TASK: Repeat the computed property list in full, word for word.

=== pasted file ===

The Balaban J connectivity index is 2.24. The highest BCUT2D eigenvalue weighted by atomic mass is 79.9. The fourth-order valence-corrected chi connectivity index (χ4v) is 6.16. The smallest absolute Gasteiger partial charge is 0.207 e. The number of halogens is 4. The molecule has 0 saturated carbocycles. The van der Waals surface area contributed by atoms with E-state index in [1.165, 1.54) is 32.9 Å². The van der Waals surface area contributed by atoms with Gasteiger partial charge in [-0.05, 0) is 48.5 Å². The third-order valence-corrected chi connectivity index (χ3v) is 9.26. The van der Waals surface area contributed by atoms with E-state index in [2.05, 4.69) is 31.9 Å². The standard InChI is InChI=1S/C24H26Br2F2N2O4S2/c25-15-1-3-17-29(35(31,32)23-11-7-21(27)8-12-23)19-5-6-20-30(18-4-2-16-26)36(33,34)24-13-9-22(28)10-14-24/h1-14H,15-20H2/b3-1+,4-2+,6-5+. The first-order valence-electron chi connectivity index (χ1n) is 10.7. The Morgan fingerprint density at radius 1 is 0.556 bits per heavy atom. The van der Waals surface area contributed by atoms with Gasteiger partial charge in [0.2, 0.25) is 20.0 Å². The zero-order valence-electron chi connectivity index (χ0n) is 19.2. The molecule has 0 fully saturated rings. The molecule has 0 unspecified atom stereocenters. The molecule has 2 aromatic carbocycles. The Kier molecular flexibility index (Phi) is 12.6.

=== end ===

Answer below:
The Balaban J connectivity index is 2.24. The highest BCUT2D eigenvalue weighted by atomic mass is 79.9. The fourth-order valence-corrected chi connectivity index (χ4v) is 6.16. The smallest absolute Gasteiger partial charge is 0.207 e. The number of halogens is 4. The molecule has 0 saturated carbocycles. The van der Waals surface area contributed by atoms with E-state index in [1.165, 1.54) is 32.9 Å². The van der Waals surface area contributed by atoms with Gasteiger partial charge in [-0.05, 0) is 48.5 Å². The third-order valence-corrected chi connectivity index (χ3v) is 9.26. The van der Waals surface area contributed by atoms with E-state index in [2.05, 4.69) is 31.9 Å². The standard InChI is InChI=1S/C24H26Br2F2N2O4S2/c25-15-1-3-17-29(35(31,32)23-11-7-21(27)8-12-23)19-5-6-20-30(18-4-2-16-26)36(33,34)24-13-9-22(28)10-14-24/h1-14H,15-20H2/b3-1+,4-2+,6-5+. The first-order valence-electron chi connectivity index (χ1n) is 10.7. The Morgan fingerprint density at radius 1 is 0.556 bits per heavy atom. The van der Waals surface area contributed by atoms with Gasteiger partial charge in [0.2, 0.25) is 20.0 Å². The zero-order valence-electron chi connectivity index (χ0n) is 19.2. The molecule has 0 fully saturated rings. The molecule has 0 unspecified atom stereocenters. The molecule has 2 aromatic carbocycles. The Kier molecular flexibility index (Phi) is 12.6.